< Earlier Kibitzing · PAGE 4 OF 4 ·
|Feb-18-15|| ||Oliveira: What a writer George Walker was! After reading such an earnest account,
I couldn't help but shedding a tear and falling pensive of what a drama must be for a man to confront his own ever-nearing ending.|
Thank you, <jnpope> for sharing this treasure with us.
|Feb-18-15|| ||Oliveira: Yet for an insensitive Staunton it was all but "lugubrious twaddle".|
|Feb-18-15|| ||perfidious: Thanks indeed are due <jnpope> for this treasure trove of an account posted here.|
|Feb-18-15|| ||jnpope: In the second to last paragraph it should be "the one taken from us at 43" (I dropped an N somewhere along the way).|
|Feb-20-15|| ||Fusilli: <jnpope> I just read the letter from G. Walker to the Bell. What a treasure, thank you for posting it.|
If L.B. was 43 at death, the birth year in the bio above must be wrong.
<His disease was ascites, accompanied by scrotal hernia. He had been tapped 21 times in Paris during the last year and a half.> Does this refer to bloodletting? Googling the meaning of "being tapped" was not helpful to me. I ran into some vulgar slang, actually.
Incidentally, notice how having the top floor in a building, at that time, was often an indicator of poverty (just like the fully broke, main characters of La Boheme rent an attic as well). Elevators didn't exist yet, at least safe ones, so that the top floor was the hardest to access. Elisha Otis came up with the safety mechanism for elevators in 1854. Today the opposite is true. The top floor in any tall building, especially in places like Paris or London, are for the well-to-do. Plus buildings are a lot taller too.
|Feb-20-15|| ||Oliveira: <Fusilli> <tap(2)>|
tr. v. tapped, tap·ping, taps
4.(Medicine) To withdraw fluid from (a body cavity).
[The American Heritage® Dictionary of the English Language, Fifth Edition copyright ©2014 by Houghton Mifflin Harcourt Publishing Company]
<tap in Medicine>
The removal of fluid from a body cavity.
v. tapped , tap·ping , taps
1.To withdraw fluid from a body cavity, as with a trocar and cannula, hollow needle, or catheter.
[The American Heritage® Stedman's Medical Dictionary
Copyright © 2002, 2001, 1995 by Houghton Mifflin Company]
And there you have some suggestions of good online resources:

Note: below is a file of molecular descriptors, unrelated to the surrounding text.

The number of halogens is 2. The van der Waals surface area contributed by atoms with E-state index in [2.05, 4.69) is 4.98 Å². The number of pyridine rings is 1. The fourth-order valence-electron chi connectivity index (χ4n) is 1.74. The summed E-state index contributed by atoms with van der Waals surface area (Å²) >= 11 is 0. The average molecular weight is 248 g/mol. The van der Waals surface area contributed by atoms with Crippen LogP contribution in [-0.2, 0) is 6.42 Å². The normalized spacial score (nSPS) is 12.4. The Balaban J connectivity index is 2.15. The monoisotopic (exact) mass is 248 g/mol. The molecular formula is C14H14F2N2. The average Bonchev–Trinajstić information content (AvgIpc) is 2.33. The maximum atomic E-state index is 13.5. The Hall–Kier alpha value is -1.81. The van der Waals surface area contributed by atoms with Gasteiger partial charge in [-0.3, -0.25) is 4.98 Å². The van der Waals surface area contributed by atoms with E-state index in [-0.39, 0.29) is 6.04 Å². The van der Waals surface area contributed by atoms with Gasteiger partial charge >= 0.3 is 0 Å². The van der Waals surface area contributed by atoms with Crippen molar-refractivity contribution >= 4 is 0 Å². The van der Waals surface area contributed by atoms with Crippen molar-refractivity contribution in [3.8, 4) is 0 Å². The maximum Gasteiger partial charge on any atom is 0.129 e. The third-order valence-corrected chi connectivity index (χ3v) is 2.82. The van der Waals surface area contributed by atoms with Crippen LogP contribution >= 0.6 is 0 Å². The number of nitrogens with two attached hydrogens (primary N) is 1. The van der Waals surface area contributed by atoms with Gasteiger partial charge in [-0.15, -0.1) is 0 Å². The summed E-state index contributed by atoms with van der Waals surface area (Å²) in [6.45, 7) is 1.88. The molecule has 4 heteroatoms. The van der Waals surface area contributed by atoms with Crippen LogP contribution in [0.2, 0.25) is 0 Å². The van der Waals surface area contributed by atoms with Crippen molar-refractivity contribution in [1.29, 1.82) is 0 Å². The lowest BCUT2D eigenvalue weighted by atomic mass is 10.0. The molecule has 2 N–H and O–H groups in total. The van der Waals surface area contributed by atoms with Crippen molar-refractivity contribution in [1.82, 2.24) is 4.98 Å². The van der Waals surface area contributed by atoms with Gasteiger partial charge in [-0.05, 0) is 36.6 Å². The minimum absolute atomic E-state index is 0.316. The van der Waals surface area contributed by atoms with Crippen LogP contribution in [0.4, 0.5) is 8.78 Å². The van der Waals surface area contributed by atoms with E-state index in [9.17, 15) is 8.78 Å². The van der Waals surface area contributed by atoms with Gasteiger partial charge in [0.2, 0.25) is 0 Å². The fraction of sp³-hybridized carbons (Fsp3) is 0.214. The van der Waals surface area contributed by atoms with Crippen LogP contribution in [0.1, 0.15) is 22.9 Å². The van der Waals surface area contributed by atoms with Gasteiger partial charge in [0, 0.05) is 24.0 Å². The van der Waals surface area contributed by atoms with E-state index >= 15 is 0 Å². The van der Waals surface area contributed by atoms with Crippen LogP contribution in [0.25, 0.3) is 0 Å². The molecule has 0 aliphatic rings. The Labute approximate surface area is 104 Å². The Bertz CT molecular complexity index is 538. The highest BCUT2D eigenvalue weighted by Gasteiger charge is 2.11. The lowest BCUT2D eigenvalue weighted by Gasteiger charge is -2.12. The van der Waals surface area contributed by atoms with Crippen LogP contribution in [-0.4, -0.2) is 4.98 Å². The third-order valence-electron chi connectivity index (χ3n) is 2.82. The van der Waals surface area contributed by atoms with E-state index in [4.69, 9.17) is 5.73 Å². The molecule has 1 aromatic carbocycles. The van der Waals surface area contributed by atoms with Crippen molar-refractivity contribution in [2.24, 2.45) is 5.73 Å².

|Feb-20-15|| ||Oliveira: <Fusilli: Incidentally, notice how having the top floor in a building, at that time, was often an indicator of poverty (just like the fully broke, main characters of La Boheme rent an attic as well). Elevators didn't exist yet, at least safe ones, so that the top floor was the hardest to access>|
Handy bit of information. Hence La Bourdonnais's lament: <well, nothing is above us now but heaven. I have come to a garret at last>. The poor wretch!
|Feb-20-15|| ||Fusilli: <Oliveira> Awesome, thanks!|
Here's a short clip on the invention of the safe elevator:
Elevators were not the only thing that made high rises possible. In the 19th century, buildings were at most four or five stories tall. Tall buildings required enormously thick lower walls, increasing costs. The solution came late in the 19th century and early in the 20th: the load-bearing steel skeleton, based on the same principles used to build balloon-frame houses. Edward Glaeser has a nice account of this and the birth of the skyscraper (and everything else concerning our modern cities, by the way) in this book:
... which I highly recommend!
|Feb-20-15|| ||Oliveira: Gracias <Fusilli>. It's amazing how apparenlty minor, simple inventions pave the way for unthought-of technological advancements|
|Feb-20-15|| ||MissScarlett: Technological advancements giving way to more technological advancements. Who would have thought it?|
|Feb-20-15|| ||Oliveira: <Fusilli: If L.B. was 43 at death, the birth year in the bio above must be wrong.> I suppose the confusion is probably due to an 1842 issue of Le Palamède that stated that La Bourdonnais died at age 45, and the obituary written by Saint Amant to the French newspapers, published two months after La Bourdonnais's death, where he gives 1795 as the master's birth year, "the very same year of Phillidor's death".
The obituary was reproduced in the abovementioned issue of Le Palamède:|
However, the year 1797 strike us as more likely, since his wife should have known better than anyone!
|Sep-05-16|| ||offramp: I'd love to have the middle name Mahé but I don't really feel entitled to it.|
|May-15-17|| ||offramp: <offramp: I'd love to have the middle name Mahé but I don't really feel entitled to it.>|
Suddenly, like a bolt of lightning, it occurred to me! "Bourdonnais" tells you where his family originated!
There could only be one place, I reasoned. Was there a town in France called Bourdonne?